scriptures & things
It’s well known, of course, that Jewish bibles do not contain texts that Christians call the New Testament, and it’s also well known that Catholic bibles include additional deutero-canonical texts. And just as the multiplicity among bibles is a matter of common knowledge, so too with the multiplicity within. It’s often noted that our singular English term ‘bible,’ paradoxically, derives from the Latin plural, biblia. What makes this paradox more than etymological trivia, however, is its power to remind us of a tension we habitually forget. . . .
Research on the formation of biblical canons has tended to take our modern notion of the closed and fixed text of the bible as its assumed telos and culmination, tracing a thin line from the formation of biblical texts to their elevation and interpretation as scripture, to the shifting technologies of their transmission from scrolls to codices and finally to . . . closure . . . . What might we miss, then, both about the present and the past, when we focus on the origins of this one modern ideal of the bible as a single, set, printed and bound set of books? . . . Instead of asking when the biblical canon was closed, my interest is in exploring some of the limits of the process of canonization, as well as some of the other ways in which the biblical past made cultural meanings, both before and after.
Annette Yoshiko Reed, delivering a paper several years ago, the promise of whose title never quite gets fulfilled in the video but which makes for really a good compact listen on scripture and scriptural proliferation even so.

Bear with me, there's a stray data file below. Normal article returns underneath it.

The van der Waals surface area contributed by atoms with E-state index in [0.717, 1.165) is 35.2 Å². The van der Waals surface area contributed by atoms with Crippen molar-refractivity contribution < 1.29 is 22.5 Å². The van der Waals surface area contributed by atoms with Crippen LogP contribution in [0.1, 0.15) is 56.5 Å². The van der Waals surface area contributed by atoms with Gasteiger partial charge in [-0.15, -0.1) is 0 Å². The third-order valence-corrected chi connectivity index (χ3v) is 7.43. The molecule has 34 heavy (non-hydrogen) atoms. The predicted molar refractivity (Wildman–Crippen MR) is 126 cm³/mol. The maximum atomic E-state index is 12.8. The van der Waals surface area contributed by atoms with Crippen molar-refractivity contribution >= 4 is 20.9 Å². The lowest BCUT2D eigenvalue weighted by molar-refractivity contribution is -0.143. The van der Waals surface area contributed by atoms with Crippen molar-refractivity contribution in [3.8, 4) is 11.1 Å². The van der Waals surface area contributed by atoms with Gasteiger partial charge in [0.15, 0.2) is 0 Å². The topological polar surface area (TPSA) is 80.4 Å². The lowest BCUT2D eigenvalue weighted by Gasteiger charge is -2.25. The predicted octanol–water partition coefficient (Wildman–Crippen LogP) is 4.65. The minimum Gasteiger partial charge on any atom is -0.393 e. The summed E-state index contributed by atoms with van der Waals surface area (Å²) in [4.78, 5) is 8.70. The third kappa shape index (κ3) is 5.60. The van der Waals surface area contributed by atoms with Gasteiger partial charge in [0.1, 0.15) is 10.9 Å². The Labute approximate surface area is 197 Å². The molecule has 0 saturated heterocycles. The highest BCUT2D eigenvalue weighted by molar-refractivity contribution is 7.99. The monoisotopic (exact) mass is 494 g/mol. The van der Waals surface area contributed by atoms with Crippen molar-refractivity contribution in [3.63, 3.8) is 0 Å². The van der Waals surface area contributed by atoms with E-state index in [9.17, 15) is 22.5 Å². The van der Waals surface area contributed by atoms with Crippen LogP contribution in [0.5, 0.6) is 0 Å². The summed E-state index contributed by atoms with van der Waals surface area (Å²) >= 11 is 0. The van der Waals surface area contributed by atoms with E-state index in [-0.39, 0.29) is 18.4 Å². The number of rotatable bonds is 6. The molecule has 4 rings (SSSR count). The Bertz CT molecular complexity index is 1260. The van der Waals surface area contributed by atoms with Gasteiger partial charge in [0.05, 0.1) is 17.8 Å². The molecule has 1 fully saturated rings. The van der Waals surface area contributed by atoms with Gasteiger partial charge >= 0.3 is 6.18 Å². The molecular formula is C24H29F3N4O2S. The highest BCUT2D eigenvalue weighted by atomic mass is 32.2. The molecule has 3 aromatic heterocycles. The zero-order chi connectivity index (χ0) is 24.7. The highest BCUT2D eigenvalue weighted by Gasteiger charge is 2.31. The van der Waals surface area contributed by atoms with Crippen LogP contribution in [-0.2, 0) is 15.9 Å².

This is housed in an odd way, at a YouTube channel that looks like it might originally have been meant to represent Texas mainline-Protestant institution Trinity University’s religion department in a general way, but in the end is only a repository for five recorded talks from the school’s 2016–17 Reinventing the Bible seminar project. I haven’t listened to all five yet, but those I have have well repaid the time given.
One in particular of the other four, Michael Satlow’s, covering material from the popular-audiences book he’d had published a year or so before, makes for a decent intro in some respects to what I post here now just about a year ago — to Yonatan Adler’s Origins of Judaism talk, at least. I want to listen to all the readings from that conference again.